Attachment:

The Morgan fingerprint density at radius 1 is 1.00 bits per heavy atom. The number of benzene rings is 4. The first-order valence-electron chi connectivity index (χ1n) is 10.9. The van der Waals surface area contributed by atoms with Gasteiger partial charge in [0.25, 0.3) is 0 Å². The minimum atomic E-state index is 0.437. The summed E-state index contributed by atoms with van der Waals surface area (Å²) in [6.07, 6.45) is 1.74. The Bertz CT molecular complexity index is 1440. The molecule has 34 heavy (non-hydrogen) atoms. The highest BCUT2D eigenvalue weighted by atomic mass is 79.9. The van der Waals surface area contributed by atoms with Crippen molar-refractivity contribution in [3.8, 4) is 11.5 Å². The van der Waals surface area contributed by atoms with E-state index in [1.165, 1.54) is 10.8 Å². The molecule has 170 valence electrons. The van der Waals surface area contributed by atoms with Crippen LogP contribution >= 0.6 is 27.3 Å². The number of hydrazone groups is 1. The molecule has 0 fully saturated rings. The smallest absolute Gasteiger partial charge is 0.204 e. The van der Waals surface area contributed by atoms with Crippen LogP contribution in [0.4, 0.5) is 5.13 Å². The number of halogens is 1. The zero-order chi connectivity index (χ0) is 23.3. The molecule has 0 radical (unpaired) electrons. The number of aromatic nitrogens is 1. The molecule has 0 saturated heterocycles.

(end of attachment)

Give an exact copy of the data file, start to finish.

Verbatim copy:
The Morgan fingerprint density at radius 1 is 1.00 bits per heavy atom. The number of benzene rings is 4. The first-order valence-electron chi connectivity index (χ1n) is 10.9. The van der Waals surface area contributed by atoms with Gasteiger partial charge in [0.25, 0.3) is 0 Å². The minimum atomic E-state index is 0.437. The summed E-state index contributed by atoms with van der Waals surface area (Å²) in [6.07, 6.45) is 1.74. The Bertz CT molecular complexity index is 1440. The molecule has 34 heavy (non-hydrogen) atoms. The highest BCUT2D eigenvalue weighted by atomic mass is 79.9. The van der Waals surface area contributed by atoms with Crippen molar-refractivity contribution in [3.8, 4) is 11.5 Å². The van der Waals surface area contributed by atoms with E-state index in [1.165, 1.54) is 10.8 Å². The molecule has 170 valence electrons. The van der Waals surface area contributed by atoms with Crippen LogP contribution >= 0.6 is 27.3 Å². The number of hydrazone groups is 1. The molecule has 0 fully saturated rings. The smallest absolute Gasteiger partial charge is 0.204 e. The van der Waals surface area contributed by atoms with Crippen LogP contribution in [0.4, 0.5) is 5.13 Å². The number of halogens is 1. The zero-order chi connectivity index (χ0) is 23.3. The molecule has 0 radical (unpaired) electrons. The number of aromatic nitrogens is 1. The molecule has 0 saturated heterocycles.